The Department of Education has uncovered billions of dollars in unreported donations to American colleges from China and Russia, the Department told House Republicans during a briefing and in a letter this week.
The DOE has so far found $6 billion in unreported donations as a part of House Republicans' inquiry into U.S. colleges under investigation for violating Section 117 of the Higher Education Act of 1965, Townhall reported Friday. Section 117 prohibits an Institution of Higher Education from falsely reporting or failing to report foreign gifts of $250,000 or more.
According to a letter obtained by the news outlet, the DOE's Office of the General Counsel wrote: "Some IHE leaders are starting to acknowledge the threat of foreign academic espionage and have been working with federal law enforcement to address gaps in reporting and transparency. However, the evidence suggests massive investments of foreign money have bred dependency and distorted the decision making, mission, and values of too many institutions."
The letter went on to state that the DOE shares Congress' concerns over the potential that foreign adversaries could use "strategic investments" in order to turn American colleges into "indoctrination platforms."
The inquiry is part of a wider effort to probe the Chinese Communist Party's influence within the United States. Earlier in April, Attorney General William Barr claimed that China is in a "full-court blitzkrieg" against the U.S., part of which was the strategic infiltration of American universities.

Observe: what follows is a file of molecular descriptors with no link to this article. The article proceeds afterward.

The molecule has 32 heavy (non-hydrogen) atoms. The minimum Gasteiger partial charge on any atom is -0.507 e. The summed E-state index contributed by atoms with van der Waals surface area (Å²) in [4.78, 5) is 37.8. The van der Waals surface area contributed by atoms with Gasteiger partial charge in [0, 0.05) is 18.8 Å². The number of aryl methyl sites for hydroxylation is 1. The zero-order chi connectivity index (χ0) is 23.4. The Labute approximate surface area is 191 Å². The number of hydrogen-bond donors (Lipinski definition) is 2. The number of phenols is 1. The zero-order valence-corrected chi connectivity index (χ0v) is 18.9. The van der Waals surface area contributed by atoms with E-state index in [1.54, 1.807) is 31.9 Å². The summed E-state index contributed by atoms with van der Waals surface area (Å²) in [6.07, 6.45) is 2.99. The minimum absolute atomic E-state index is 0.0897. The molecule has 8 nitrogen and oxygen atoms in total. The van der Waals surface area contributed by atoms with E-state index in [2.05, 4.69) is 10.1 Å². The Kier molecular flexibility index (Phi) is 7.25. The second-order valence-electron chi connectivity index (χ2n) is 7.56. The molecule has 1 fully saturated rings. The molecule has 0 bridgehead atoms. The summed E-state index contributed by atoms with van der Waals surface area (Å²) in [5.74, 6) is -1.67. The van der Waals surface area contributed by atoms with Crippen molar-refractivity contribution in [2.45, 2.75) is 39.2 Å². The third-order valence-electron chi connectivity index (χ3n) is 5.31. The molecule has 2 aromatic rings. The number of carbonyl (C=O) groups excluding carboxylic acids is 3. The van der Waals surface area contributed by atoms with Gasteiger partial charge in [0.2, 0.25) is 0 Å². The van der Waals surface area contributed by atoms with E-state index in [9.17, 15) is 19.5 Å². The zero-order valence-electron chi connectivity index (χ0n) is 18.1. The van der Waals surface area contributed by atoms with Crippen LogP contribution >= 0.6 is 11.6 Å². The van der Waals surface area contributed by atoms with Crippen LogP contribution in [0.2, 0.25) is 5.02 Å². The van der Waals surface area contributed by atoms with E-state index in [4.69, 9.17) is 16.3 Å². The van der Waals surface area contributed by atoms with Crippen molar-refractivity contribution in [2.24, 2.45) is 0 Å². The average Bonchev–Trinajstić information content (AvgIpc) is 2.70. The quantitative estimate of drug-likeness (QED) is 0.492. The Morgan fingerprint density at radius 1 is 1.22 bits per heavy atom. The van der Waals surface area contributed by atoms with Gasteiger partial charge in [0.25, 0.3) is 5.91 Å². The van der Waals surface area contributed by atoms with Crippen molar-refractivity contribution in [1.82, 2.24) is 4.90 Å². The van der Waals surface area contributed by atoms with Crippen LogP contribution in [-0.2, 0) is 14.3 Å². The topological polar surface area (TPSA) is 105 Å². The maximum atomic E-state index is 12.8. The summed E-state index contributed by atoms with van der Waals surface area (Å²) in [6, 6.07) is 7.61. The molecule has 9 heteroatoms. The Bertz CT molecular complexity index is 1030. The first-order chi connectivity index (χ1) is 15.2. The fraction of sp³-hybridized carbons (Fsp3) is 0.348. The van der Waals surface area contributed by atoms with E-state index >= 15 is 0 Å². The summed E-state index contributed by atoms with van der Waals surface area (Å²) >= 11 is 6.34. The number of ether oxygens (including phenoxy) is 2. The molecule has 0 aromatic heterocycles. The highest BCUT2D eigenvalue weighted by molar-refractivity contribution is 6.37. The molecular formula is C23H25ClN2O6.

Also in the letter, the DOE noted that certain academic institutions have been dragging their feet in assisting the investigation.
"The Department has yet to receive critical information needed to confirm the accuracy of previously submitted Section 117 reports. Certain institutions have yet to produce requested emails, metadata, and other information regarding business relationships with, and faculty funding from, Chinese, Middle Eastern, and Russian foreign sources," the letter stated.
Those institutions have reportedly claimed Freedom of Information Act exemptions and privileges in order to resist turning over records.
During the briefing, the DOE allegedly told House Committee staffers that evidence has been found suggesting some colleges based decisions on donations they received.
Speaking in regard to the news, a GOP source told Townhall: "This is not a partisan problem. This is an American problem."